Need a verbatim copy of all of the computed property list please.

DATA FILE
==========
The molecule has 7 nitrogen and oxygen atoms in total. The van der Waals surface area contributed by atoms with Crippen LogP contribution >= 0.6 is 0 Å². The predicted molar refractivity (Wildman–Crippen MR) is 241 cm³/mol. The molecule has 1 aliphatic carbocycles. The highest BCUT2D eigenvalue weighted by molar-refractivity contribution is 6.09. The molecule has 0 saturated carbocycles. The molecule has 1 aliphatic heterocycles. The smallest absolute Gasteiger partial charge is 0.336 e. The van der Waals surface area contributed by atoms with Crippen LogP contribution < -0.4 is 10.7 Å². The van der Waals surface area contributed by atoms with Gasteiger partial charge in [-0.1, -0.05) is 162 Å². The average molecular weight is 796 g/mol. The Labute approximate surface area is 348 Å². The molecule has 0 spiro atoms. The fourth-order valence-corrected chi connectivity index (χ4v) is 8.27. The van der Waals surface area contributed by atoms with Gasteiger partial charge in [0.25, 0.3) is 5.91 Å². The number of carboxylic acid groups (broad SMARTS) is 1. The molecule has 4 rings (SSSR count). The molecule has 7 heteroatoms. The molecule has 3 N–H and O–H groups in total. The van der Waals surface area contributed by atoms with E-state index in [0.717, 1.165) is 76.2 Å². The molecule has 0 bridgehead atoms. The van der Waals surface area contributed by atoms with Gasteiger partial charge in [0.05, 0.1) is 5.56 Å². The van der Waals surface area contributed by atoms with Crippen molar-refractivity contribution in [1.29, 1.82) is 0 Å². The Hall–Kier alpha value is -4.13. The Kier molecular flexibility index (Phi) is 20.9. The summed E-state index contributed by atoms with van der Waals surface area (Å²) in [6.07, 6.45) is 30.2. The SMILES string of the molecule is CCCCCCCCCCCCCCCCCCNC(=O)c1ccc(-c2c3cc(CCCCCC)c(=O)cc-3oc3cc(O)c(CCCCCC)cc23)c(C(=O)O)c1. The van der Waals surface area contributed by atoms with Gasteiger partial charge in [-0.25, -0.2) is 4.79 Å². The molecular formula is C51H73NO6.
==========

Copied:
The molecule has 7 nitrogen and oxygen atoms in total. The van der Waals surface area contributed by atoms with Crippen LogP contribution >= 0.6 is 0 Å². The predicted molar refractivity (Wildman–Crippen MR) is 241 cm³/mol. The molecule has 1 aliphatic carbocycles. The highest BCUT2D eigenvalue weighted by molar-refractivity contribution is 6.09. The molecule has 0 saturated carbocycles. The molecule has 1 aliphatic heterocycles. The smallest absolute Gasteiger partial charge is 0.336 e. The van der Waals surface area contributed by atoms with Crippen LogP contribution < -0.4 is 10.7 Å². The van der Waals surface area contributed by atoms with Gasteiger partial charge in [-0.1, -0.05) is 162 Å². The average molecular weight is 796 g/mol. The Labute approximate surface area is 348 Å². The molecule has 0 spiro atoms. The fourth-order valence-corrected chi connectivity index (χ4v) is 8.27. The van der Waals surface area contributed by atoms with Gasteiger partial charge in [0.25, 0.3) is 5.91 Å². The number of carboxylic acid groups (broad SMARTS) is 1. The molecule has 4 rings (SSSR count). The molecule has 7 heteroatoms. The molecule has 3 N–H and O–H groups in total. The van der Waals surface area contributed by atoms with E-state index in [0.717, 1.165) is 76.2 Å². The molecule has 0 bridgehead atoms. The van der Waals surface area contributed by atoms with Gasteiger partial charge in [0.05, 0.1) is 5.56 Å². The van der Waals surface area contributed by atoms with Crippen molar-refractivity contribution in [1.29, 1.82) is 0 Å². The Hall–Kier alpha value is -4.13. The Kier molecular flexibility index (Phi) is 20.9. The summed E-state index contributed by atoms with van der Waals surface area (Å²) in [6.07, 6.45) is 30.2. The SMILES string of the molecule is CCCCCCCCCCCCCCCCCCNC(=O)c1ccc(-c2c3cc(CCCCCC)c(=O)cc-3oc3cc(O)c(CCCCCC)cc23)c(C(=O)O)c1. The van der Waals surface area contributed by atoms with Gasteiger partial charge in [-0.25, -0.2) is 4.79 Å². The molecular formula is C51H73NO6.